Refinery project advances at national park’s doorstep

By Scott Streater | 06/14/2018 01:19 PM EDT

The entrance to Theodore Roosevelt National Park in North Dakota.

The entrance to Theodore Roosevelt National Park in North Dakota. m01229/Flickr

The state of North Dakota has advanced a controversial oil refinery project less than 3 miles from Theodore Roosevelt National Park, issuing a permit to construct the roughly 50,000-barrel-a-day plant despite concerns from conservation groups and the National Park Service.

There likely are other federal and local permits the Irvine, Calif.-based Meridian Energy Group Inc. will need to obtain before building the Davis Refinery.

But the North Dakota Department of Health’s permit is a major victory for a project that’s been under review for 18 months. Backers say it’s badly needed, as most of the estimated 1.2 million barrels of oil produced each day in the Bakken Shale play is trucked to out-of-state refineries.


It would be the largest refinery constructed anywhere in the United States since Petro Star Inc.’s plant in Valdez, Alaska, came online in 1993, according to the U.S. Energy Information Administration.

"We fully appreciate the thorough and meticulous review performed by the [state], which held us accountable at every phase of the review process," Meridian CEO William Prentice said in a statement.

"Meridian’s design efforts, which included modifications and improvements made as a result of their rigorous review, have ensured that the Davis Refinery will operate in full compliance with the law, and in a manner that is responsive to the concerns of the local community," Prentice added. "The Davis Refinery will indeed be the cleanest refinery on the planet when completed."

But some conservation groups and residents remain concerned about the air quality impacts of placing a refinery less than 3 miles from the southeast corner of the national park.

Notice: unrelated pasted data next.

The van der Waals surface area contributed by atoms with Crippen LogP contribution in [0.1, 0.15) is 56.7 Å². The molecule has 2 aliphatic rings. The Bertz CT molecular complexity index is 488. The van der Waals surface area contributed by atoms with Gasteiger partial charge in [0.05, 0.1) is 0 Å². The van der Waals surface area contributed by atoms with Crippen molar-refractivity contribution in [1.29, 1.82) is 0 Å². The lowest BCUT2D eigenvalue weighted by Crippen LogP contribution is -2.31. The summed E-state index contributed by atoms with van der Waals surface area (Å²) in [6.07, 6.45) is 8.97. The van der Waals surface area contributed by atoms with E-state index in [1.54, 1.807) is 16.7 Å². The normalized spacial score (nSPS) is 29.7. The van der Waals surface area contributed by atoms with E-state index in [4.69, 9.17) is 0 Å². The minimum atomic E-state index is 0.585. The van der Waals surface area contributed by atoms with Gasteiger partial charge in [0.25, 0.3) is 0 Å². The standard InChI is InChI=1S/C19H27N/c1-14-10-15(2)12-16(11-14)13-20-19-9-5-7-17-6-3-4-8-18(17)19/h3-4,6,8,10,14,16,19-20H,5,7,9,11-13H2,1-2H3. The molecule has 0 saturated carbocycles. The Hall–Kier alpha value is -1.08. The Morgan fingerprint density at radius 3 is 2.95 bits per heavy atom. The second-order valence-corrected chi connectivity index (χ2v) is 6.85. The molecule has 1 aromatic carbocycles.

A young Theodore Roosevelt built Elkhorn Ranch, which is part of the park, shortly after his first wife and mother both died on Valentine’s Day 1884. Though he lived at the ranch only a short time and the log house and scores of cattle that once grazed there are long gone, it’s where Roosevelt first developed the preservation ethic that defined his term in office and earned him the title the "conservationist president."

Elkhorn Ranch is often referred to as the "cradle of conservation" and the "Walden Pond of the West."

"We are deeply concerned about the impact of air pollution from the proposed refinery on Theodore Roosevelt National Park," said Stephanie Kodish, clean air program director for the National Parks Conservation Association, which strongly opposes the refinery.

NPCA and others have noted that the park is already affected by the region’s shale oil boom and that flares from drilling rigs are visible at night from various points in the park, on the very southern end of the Bakken Shale play.

"The park’s air quality is already hurt by pollution, limiting views, damaging ecosystems and making the air less healthy for visitors to breathe," Kodish said. "The question is not whether this new source of pollution will do additional harm to the park — but rather how much."

Representatives with Theodore Roosevelt National Park could not be reached for comment. But Superintendent Wendy Ross has expressed concerns about the refinery’s location in the past.

The Park Service in early 2016 unveiled a "viewshed analysis" that concluded that the refinery would be visible within the park, and that 630 acres would be "visually impaired."

There are also concerns that despite pollution controls, the refinery will affect air quality in the park — a federally designated Class I airshed, meaning it is afforded the highest level of protection under the Clean Air Act.

Meridian Energy plans to use advanced pollution controls and has proposed shading the refinery with trees, contracting with the University of North Dakota to have the school’s agriculture and botany departments help design buffers.

The North Dakota Department of Health defended its analysis of the proposed refinery, which it said included consulting with the Park Service, EPA and the Fish and Wildlife Service.

"Emissions from the facility are expected to comply with all applicable federal and state air quality regulations," Terry O’Clair, director of the health department’s division of air quality, said in a statement.

Click here to read the state permit and to access public comments and other documents related to the proposed oil refinery.